Maritime – Jones Act
Maritime – Jones Act
We represent maritime workers who are hurt on the job working in the Gulf of Mexico and inland rivers and lakes, such as the Mississippi River. Passengers can sometimes recover as well. You may be able to recover from your employer, from a third party, or from a vessel itself.
Maritime personal injury claims are complicated. I have yet to come across an easy one. Who is entitled to recover is dictated in large part by what type of marine work they do and where the events causing the injury take place. Maritime personal injury claims are not restricted to marine workers alone. Claim are frequently made by vessel passengers and pleasure boaters.
The question of who has been injured is one of the first questions that needs to be answered. Is the injured party a traditional marine worker engaged in the transportation of goods and people like a deckhand, engineer, or captain? Is the injured party a marine worker engaged in harvesting food or minerals from the sea like a fisherman or someone in the offshore oil business? Is the injured person a passenger on a vessel? Is the injured person a maritime worker that ordinarily doesn’t go to sea like a longshoreman?
In addition to who was injured, where did the accident happen is also determinative of the applicable law. Ordinarily a maritime personal injury claim results from an accident or poor planning that unfolds in a “wet environment.” This wet environment is almost always found when an accident occurs in a navigable river, like the Mississippi River, or the Gulf of Mexico. It can be found in other places as well. (In some instances, seamen have been injured in auto accidents or helicopters that have been decided under the Jones Act.)
Beyond who was injured and the actual location, the question of whether the accident occurred aboard a “vessel” is ordinarily a key question too. Most people can agree on what is and isn’t a vessel, but the legal definition of what is a vessel leads ordinary folks to some surprises. In some instances, divers have been found to be vessels and various drill constructs (jackup rigs for instance) have been found to be vessels depending on what they were doing at the time.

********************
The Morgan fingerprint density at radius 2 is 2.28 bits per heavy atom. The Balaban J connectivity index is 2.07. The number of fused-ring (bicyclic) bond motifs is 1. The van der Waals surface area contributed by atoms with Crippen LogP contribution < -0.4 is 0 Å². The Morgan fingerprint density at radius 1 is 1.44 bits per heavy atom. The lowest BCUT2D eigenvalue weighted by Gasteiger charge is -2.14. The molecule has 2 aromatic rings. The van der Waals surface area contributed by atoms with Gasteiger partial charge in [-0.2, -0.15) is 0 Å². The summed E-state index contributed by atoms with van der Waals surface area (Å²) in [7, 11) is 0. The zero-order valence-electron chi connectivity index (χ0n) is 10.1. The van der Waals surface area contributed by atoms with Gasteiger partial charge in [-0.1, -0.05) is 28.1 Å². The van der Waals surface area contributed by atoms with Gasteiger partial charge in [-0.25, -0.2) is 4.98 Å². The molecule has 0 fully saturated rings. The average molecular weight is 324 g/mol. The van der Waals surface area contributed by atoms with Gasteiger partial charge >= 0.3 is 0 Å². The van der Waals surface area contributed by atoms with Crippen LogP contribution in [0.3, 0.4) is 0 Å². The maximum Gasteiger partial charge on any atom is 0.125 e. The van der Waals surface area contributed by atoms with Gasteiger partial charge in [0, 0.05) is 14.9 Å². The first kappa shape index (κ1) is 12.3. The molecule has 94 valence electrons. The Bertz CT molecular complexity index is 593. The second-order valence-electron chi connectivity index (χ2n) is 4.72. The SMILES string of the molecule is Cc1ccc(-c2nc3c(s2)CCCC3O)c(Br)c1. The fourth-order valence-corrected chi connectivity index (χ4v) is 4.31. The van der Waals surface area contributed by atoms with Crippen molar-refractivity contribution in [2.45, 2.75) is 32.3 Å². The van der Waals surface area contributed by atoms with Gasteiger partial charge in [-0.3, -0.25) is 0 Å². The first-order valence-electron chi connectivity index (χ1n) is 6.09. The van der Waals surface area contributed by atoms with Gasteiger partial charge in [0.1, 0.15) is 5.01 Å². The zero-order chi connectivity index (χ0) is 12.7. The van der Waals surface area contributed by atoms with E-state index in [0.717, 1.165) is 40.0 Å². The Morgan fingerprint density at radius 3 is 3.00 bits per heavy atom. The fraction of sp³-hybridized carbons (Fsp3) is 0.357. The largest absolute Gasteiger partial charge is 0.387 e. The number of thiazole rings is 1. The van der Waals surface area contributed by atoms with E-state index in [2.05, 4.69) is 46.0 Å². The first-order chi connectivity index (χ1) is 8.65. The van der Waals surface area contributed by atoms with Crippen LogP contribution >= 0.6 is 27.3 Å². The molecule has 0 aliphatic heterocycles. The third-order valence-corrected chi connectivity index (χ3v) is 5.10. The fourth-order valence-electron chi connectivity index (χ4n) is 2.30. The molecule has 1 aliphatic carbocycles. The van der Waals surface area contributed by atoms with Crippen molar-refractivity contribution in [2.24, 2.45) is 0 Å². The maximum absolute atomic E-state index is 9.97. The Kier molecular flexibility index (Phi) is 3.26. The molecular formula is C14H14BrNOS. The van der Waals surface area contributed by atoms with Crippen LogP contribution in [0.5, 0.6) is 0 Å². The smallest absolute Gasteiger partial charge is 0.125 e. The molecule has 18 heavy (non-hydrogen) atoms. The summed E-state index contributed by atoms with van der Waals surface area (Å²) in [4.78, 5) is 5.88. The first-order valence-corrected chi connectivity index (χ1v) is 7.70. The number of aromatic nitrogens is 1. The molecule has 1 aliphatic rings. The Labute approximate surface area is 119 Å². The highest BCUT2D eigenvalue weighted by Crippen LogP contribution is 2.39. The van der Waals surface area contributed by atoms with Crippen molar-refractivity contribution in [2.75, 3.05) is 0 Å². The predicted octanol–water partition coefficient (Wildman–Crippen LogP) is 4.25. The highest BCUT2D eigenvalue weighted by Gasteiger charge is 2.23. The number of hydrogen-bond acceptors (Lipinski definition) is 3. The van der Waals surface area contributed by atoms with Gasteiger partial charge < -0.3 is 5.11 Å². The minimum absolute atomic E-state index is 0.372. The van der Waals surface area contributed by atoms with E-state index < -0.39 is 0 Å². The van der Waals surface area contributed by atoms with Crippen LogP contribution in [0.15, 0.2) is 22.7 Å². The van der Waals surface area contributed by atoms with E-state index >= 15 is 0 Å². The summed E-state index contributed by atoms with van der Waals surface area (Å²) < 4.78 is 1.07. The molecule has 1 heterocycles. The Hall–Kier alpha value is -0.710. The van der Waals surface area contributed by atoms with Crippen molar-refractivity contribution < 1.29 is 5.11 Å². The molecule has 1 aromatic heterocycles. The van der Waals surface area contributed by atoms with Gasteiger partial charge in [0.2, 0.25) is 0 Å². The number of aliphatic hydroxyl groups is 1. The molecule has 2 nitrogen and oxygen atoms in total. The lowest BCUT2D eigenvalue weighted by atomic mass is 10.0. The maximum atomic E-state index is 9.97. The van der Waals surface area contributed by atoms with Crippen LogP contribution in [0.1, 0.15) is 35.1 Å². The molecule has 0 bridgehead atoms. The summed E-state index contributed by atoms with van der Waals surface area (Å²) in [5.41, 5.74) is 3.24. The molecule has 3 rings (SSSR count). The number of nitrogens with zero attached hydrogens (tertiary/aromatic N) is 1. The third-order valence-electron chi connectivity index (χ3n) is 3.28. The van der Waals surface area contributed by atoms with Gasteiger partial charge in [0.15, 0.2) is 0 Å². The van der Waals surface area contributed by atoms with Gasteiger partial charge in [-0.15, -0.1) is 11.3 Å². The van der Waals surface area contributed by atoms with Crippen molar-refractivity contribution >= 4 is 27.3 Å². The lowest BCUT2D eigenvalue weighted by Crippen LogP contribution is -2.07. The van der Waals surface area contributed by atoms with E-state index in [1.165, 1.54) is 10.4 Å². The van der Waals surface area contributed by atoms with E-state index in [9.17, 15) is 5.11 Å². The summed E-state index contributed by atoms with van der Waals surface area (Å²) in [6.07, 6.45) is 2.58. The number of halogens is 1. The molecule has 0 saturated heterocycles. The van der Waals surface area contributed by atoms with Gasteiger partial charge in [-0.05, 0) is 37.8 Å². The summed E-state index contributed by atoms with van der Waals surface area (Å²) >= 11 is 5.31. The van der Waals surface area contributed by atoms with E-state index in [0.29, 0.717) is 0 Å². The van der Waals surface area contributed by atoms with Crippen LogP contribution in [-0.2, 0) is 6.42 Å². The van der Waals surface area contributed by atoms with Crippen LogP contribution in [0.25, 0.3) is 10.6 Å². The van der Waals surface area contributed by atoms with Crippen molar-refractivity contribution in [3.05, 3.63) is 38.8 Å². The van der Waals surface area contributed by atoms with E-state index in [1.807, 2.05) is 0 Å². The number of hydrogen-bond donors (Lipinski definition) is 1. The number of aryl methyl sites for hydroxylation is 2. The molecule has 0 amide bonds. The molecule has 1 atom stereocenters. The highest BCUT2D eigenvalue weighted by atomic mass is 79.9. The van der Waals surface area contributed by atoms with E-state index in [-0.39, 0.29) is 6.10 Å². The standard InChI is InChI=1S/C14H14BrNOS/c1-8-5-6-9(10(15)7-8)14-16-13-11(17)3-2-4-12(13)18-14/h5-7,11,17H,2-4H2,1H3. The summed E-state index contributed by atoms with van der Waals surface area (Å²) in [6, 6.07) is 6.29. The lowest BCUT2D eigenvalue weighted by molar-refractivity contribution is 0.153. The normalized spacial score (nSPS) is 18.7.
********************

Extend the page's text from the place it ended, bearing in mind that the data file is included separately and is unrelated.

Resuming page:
As more cruise ships ply the Louisiana waters, more claims have cropped up in Louisiana courts. However, passengers are frequently surprised that via their contract of carriage they agreed to bring their claims in Florida or some other place.
While the actual mechanics of a maritime personal injury matter may be relative straight forward, the potential claim and where it can be brought and under what area of the law will it be decided is a very complicated matter.
Once the questions of who was injured, where did the injury occur and aboard what have been answered, then it can be determined which area of the law will dictate the outcome. These areas of the law can be the general maritime law, state law, the Jones Act, the Longshore and Harbor Workers law, Death on the High Seas Act or some other area of the law.
Each area of the law has benefits and disadvantages for reasons that may not make us much sense these days, when compared to the time the law became effective. A good example of this is the idea of “maintenance and cure.” When injured, in ancient times, it was possible for the captain to leave a sailor behind in a port posting money for his housing and medical bills in an amount that would have been commensurate with what his lodging and care would cost aboard ship. With modern health insurance, this idea may need some updating, though it often allows for claims when the company manipulates the injured sailor’s care in a hurtful manner.
Once a lawyer has figured out the substantive law that applies, where to bring the claim, assuming it can’t be worked out with the responsible parties, is a procedural question that must be answered. Can you and does it make sense to bring the claim in a Louisiana state court or is federal court preferable for the claim? I have brought claims in both venues and have found, in most instances, federal court is better equipped to handle most claims. Of course, there are exceptions to everything.
In my years of practice, among others, I have represented vessel passengers, divers, deckhands, boat captains, and roughnecks. If you or a loved one have been injured in a maritime environment and you would like to visit with me about the accident and what law applies, let’s sit down and talk it over.
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Law Office of Dan Claitor
6513 Perkins Road, Suite 102
Baton Rouge, LA 70808
6513 Perkins Rd, Suite 102, Baton Rouge, LA 70808